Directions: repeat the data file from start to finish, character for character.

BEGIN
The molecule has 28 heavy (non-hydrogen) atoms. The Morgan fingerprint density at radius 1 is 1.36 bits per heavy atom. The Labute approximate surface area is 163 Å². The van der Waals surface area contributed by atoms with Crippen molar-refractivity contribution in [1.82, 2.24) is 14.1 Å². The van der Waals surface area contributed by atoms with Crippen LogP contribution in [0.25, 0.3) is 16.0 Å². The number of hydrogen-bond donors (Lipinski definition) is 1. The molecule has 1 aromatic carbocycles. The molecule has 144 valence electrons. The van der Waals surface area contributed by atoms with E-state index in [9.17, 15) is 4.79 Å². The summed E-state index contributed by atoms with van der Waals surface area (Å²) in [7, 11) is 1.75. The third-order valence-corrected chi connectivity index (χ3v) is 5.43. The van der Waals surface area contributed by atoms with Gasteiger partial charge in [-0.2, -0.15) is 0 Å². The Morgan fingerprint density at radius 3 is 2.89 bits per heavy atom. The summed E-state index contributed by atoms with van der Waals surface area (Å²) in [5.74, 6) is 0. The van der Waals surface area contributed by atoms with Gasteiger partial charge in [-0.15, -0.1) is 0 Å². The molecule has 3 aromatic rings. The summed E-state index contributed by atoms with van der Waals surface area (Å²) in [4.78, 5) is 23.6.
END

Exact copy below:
The molecule has 28 heavy (non-hydrogen) atoms. The Morgan fingerprint density at radius 1 is 1.36 bits per heavy atom. The Labute approximate surface area is 163 Å². The van der Waals surface area contributed by atoms with Crippen molar-refractivity contribution in [1.82, 2.24) is 14.1 Å². The van der Waals surface area contributed by atoms with Crippen LogP contribution in [0.25, 0.3) is 16.0 Å². The number of hydrogen-bond donors (Lipinski definition) is 1. The molecule has 1 aromatic carbocycles. The molecule has 144 valence electrons. The van der Waals surface area contributed by atoms with E-state index in [9.17, 15) is 4.79 Å². The summed E-state index contributed by atoms with van der Waals surface area (Å²) in [7, 11) is 1.75. The third-order valence-corrected chi connectivity index (χ3v) is 5.43. The van der Waals surface area contributed by atoms with Gasteiger partial charge in [-0.2, -0.15) is 0 Å². The Morgan fingerprint density at radius 3 is 2.89 bits per heavy atom. The summed E-state index contributed by atoms with van der Waals surface area (Å²) in [5.74, 6) is 0. The van der Waals surface area contributed by atoms with Gasteiger partial charge in [-0.15, -0.1) is 0 Å². The molecule has 3 aromatic rings. The summed E-state index contributed by atoms with van der Waals surface area (Å²) in [4.78, 5) is 23.6.